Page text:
Follow these tips to keep your tin tile backsplash looking antiqued and interesting for years to come:
- Use mild cleaners – Clean soiled tin tiles with soft cloths and gentle dish soap and water. Avoid harsh chemicals that can pit or discolor metal.
- Re-seal as needed – Look for signs of wear on grout or silicone caulk and re-seal areas as needed to prevent moisture damage.
- Tighten loose tiles – If any tiles become loose over time, carefully remove them and use fresh adhesive to reset firmly in place.
- Embrace patina – Minor rusting, paint loss, and scratches add character over time. Refinishing or painting tiles alters their appeal.
- Handle delicately – Take care not to bend, dent, or scratch old tin tiles when cleaning. Use light pressure and non-abrasive supplies.
- Test cleaning solutions – When deep cleaning, try cleaners in inconspicuous spots first to ensure they don’t react with old metal or grout.
With some basic care and maintenance, a tin tile backsplash brings vintage character to your kitchen for many years. The natural weathering only adds to its rustic charm over time.
Frequently Asked Questions About Installing Tin Tile Backsplash
What tools do I need to install tin tile backsplash?
You’ll need basic tools like a tape measure, pencil, level, utility knife, tin snips, caulk gun, mixing bucket, notched trowel, grout float, sponges, safety glasses, work gloves, and knee pads. Specialized tools include a jigsaw with metal cutting blade for any detailed cuts.
What type of adhesive should I use?
Use white latex thinset mortar adhesive designed for wall tile. Pre-mixed mastic adhesives won’t adhere metal tiles reliably long-term.
How do I cut the tin tiles?
Aviation snips designed for cutting metal work well for straight cuts. For curves, notches, or specialty shapes, use a jigsaw with a fine-tooth metal cutting blade. Use eye and hand protection.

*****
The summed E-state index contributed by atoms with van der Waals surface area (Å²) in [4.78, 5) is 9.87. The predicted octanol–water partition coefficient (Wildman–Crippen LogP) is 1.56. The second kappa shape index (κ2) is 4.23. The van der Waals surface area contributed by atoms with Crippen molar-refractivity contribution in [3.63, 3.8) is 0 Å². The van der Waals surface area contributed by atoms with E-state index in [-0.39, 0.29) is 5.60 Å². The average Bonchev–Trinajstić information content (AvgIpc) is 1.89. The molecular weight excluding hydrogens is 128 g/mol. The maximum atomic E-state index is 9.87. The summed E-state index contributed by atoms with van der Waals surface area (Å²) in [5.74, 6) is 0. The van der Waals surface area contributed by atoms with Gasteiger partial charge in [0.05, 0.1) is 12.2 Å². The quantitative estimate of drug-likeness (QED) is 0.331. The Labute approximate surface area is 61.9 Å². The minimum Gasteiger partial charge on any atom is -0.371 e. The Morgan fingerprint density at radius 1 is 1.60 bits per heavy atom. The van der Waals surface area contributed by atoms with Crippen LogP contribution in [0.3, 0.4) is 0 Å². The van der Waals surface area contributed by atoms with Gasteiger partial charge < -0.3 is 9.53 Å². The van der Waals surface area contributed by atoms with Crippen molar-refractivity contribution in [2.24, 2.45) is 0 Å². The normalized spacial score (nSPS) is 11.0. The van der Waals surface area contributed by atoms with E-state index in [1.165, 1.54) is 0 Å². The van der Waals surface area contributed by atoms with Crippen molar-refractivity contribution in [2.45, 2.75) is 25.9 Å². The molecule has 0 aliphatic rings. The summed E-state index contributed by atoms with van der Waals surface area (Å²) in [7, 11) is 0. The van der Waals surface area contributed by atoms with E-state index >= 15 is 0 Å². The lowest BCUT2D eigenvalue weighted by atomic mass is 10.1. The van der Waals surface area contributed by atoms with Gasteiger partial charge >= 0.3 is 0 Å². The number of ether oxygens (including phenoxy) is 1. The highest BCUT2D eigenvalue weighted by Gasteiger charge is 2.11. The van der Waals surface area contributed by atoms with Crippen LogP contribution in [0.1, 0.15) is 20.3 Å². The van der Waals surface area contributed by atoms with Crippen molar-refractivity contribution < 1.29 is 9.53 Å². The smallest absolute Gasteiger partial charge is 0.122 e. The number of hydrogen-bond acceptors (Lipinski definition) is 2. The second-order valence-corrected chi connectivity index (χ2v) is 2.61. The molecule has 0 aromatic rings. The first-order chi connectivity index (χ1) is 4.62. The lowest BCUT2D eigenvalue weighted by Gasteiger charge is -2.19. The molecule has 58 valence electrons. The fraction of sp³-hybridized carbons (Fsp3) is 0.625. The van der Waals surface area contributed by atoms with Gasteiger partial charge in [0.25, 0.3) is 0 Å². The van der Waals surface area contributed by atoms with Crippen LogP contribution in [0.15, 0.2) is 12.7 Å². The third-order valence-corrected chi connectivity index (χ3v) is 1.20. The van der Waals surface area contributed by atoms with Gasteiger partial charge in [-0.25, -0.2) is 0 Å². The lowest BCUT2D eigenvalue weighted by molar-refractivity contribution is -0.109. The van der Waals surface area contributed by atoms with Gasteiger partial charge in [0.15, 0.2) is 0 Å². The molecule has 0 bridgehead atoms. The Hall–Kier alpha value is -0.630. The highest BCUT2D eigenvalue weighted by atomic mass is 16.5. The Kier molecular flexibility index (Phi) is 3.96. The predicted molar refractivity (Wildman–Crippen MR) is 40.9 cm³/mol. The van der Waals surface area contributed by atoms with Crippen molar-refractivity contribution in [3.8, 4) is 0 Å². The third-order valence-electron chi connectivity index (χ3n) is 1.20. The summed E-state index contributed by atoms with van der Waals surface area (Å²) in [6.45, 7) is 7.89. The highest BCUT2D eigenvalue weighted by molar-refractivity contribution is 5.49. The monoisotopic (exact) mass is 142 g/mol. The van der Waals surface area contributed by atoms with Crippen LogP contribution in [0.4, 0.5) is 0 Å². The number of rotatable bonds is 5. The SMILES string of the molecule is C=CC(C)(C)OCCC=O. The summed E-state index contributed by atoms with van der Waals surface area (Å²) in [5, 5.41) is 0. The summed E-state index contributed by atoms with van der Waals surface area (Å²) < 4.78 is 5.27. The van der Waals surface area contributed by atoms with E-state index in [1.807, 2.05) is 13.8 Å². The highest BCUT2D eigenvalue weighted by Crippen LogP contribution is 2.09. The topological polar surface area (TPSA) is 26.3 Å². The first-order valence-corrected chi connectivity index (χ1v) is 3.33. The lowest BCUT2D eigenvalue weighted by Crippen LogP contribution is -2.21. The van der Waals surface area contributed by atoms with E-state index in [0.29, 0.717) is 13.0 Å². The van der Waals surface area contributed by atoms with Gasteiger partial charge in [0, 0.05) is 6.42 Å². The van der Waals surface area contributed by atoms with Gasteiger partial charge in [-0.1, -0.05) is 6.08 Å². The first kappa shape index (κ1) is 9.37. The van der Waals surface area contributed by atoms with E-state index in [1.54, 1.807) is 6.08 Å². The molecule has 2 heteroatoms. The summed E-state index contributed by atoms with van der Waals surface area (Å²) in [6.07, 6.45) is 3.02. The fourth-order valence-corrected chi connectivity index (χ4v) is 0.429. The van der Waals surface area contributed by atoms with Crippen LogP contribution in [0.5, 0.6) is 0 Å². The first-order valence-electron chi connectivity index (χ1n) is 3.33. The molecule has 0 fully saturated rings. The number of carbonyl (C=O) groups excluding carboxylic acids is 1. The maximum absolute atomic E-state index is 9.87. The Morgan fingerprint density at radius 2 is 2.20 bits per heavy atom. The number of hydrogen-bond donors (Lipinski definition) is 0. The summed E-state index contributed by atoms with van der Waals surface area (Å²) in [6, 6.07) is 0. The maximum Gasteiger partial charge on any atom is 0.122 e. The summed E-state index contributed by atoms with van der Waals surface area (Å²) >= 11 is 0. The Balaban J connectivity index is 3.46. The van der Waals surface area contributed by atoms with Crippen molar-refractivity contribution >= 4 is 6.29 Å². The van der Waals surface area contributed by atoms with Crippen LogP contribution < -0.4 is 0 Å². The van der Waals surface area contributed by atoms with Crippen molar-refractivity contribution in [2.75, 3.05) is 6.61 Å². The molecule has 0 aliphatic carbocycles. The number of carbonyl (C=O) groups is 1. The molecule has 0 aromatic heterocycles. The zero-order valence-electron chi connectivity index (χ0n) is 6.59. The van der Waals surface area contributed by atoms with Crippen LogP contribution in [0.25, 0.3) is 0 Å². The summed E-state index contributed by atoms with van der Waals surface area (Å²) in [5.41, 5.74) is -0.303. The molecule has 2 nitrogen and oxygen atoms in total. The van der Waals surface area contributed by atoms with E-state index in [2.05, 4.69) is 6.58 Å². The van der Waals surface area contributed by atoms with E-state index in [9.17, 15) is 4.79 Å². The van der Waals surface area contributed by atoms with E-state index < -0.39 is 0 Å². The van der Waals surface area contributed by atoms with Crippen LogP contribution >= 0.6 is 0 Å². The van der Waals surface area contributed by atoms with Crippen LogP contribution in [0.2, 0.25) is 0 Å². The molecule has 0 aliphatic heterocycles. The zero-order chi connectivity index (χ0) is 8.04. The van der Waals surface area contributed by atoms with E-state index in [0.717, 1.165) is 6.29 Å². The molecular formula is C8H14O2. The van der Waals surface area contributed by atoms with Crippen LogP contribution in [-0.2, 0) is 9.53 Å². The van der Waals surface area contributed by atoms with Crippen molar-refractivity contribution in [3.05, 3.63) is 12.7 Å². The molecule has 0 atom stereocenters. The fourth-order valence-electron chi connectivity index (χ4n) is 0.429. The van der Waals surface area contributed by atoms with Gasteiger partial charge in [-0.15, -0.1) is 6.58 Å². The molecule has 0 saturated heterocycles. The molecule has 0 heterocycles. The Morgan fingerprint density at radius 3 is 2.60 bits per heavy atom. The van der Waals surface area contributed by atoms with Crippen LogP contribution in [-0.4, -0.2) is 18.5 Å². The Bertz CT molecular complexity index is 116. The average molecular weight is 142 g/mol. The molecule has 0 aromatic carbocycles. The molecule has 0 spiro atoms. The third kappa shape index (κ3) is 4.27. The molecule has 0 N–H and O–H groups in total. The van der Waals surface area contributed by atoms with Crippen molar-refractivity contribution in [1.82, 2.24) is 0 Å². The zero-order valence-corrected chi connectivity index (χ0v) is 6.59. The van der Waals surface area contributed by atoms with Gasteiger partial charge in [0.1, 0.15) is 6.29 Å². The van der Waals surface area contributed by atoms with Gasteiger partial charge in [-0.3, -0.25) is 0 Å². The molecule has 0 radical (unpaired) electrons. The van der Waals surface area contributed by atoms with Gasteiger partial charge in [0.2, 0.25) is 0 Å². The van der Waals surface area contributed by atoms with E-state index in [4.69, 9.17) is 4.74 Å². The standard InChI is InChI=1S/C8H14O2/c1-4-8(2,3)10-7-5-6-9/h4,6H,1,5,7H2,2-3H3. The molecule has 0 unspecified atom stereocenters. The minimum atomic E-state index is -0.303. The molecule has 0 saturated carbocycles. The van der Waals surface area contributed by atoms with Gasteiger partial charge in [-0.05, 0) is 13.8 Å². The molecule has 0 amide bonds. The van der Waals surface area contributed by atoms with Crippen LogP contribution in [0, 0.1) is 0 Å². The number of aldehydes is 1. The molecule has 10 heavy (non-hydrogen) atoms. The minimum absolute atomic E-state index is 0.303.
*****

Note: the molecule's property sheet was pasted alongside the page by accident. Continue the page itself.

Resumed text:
Can I install tin tiles directly over drywall?
Drywall alone can’t support heavy tin tiles. Backer board creates a durable, moisture-resistant surface needed for a long-lasting installation.
How do I remove old grout from antique tin tiles?
Use a Dremel tool with a grout removal bit to gently loosen old grout. Chisels and scraping tools can damage the antique tiles. Remove grout carefully to avoid denting or scratching.
Should I use sanded or unsanded grout?
Sanded grout is too abrasive for use with delicate tin tiles. Use an unsanded floor and wall grout. Make sure it’s suitable for joints 1/8” or smaller.
What color grout should I use with silver tin tiles?
White or very light gray grout complements silver tin tiles without detracting from their metallic shine. Dark grout would create too much contrast.
How long does tin tile backsplash installation take?
Plan on the installation taking 2-3 full days with drying time included. The tile planning and layout process can also take several hours to complete.
Installing a tin tile backsplash brings aged character to modern and traditional kitchens alike. With careful planning, quality materials, and skillful technique, you can achieve durable, eye-catching results. While the process takes time and physical effort, the ambiance a weathered metal mosaic backsplash adds is well worth it. If recreating the vintage look is appealing for your home renovation plans, follow the guidance above to install tin tile backsplash successfully. Embrace imperfections and allow natural patina to develop over time for the most authentic aesthetic. With some patience and creativity, you can install tin tiles as a backsplash feature that stands out while standing the test of time.